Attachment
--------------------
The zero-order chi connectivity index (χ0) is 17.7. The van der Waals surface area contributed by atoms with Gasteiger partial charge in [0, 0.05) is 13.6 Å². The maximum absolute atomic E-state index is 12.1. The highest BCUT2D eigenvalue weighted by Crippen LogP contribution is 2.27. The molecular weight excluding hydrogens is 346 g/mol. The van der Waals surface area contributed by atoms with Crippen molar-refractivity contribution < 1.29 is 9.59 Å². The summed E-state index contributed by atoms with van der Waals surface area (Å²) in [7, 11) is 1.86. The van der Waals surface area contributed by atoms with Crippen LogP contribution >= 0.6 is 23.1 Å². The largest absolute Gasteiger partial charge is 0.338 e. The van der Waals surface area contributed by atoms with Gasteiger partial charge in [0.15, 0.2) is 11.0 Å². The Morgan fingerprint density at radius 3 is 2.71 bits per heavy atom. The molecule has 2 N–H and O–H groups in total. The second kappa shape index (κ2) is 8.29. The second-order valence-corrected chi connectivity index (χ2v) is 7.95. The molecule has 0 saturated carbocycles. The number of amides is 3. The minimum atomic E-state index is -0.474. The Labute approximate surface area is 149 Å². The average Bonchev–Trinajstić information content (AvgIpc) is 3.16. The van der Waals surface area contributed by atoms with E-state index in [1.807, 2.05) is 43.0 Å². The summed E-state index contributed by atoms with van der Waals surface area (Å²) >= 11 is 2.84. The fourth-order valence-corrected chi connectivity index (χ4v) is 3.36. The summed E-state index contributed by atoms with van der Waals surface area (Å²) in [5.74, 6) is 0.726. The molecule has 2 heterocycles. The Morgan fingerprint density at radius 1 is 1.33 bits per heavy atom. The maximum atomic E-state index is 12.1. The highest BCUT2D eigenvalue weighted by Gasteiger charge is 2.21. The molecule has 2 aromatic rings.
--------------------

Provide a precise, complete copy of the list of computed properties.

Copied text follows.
The zero-order chi connectivity index (χ0) is 17.7. The van der Waals surface area contributed by atoms with Gasteiger partial charge in [0, 0.05) is 13.6 Å². The maximum absolute atomic E-state index is 12.1. The highest BCUT2D eigenvalue weighted by Crippen LogP contribution is 2.27. The molecular weight excluding hydrogens is 346 g/mol. The van der Waals surface area contributed by atoms with Crippen molar-refractivity contribution < 1.29 is 9.59 Å². The summed E-state index contributed by atoms with van der Waals surface area (Å²) in [7, 11) is 1.86. The van der Waals surface area contributed by atoms with Crippen LogP contribution >= 0.6 is 23.1 Å². The largest absolute Gasteiger partial charge is 0.338 e. The van der Waals surface area contributed by atoms with Gasteiger partial charge in [0.15, 0.2) is 11.0 Å². The Morgan fingerprint density at radius 3 is 2.71 bits per heavy atom. The molecule has 2 N–H and O–H groups in total. The second kappa shape index (κ2) is 8.29. The second-order valence-corrected chi connectivity index (χ2v) is 7.95. The molecule has 0 saturated carbocycles. The number of amides is 3. The minimum atomic E-state index is -0.474. The Labute approximate surface area is 149 Å². The average Bonchev–Trinajstić information content (AvgIpc) is 3.16. The van der Waals surface area contributed by atoms with E-state index in [1.807, 2.05) is 43.0 Å². The summed E-state index contributed by atoms with van der Waals surface area (Å²) >= 11 is 2.84. The fourth-order valence-corrected chi connectivity index (χ4v) is 3.36. The summed E-state index contributed by atoms with van der Waals surface area (Å²) in [5.74, 6) is 0.726. The molecule has 2 heterocycles. The Morgan fingerprint density at radius 1 is 1.33 bits per heavy atom. The maximum atomic E-state index is 12.1. The highest BCUT2D eigenvalue weighted by Gasteiger charge is 2.21. The molecule has 2 aromatic rings.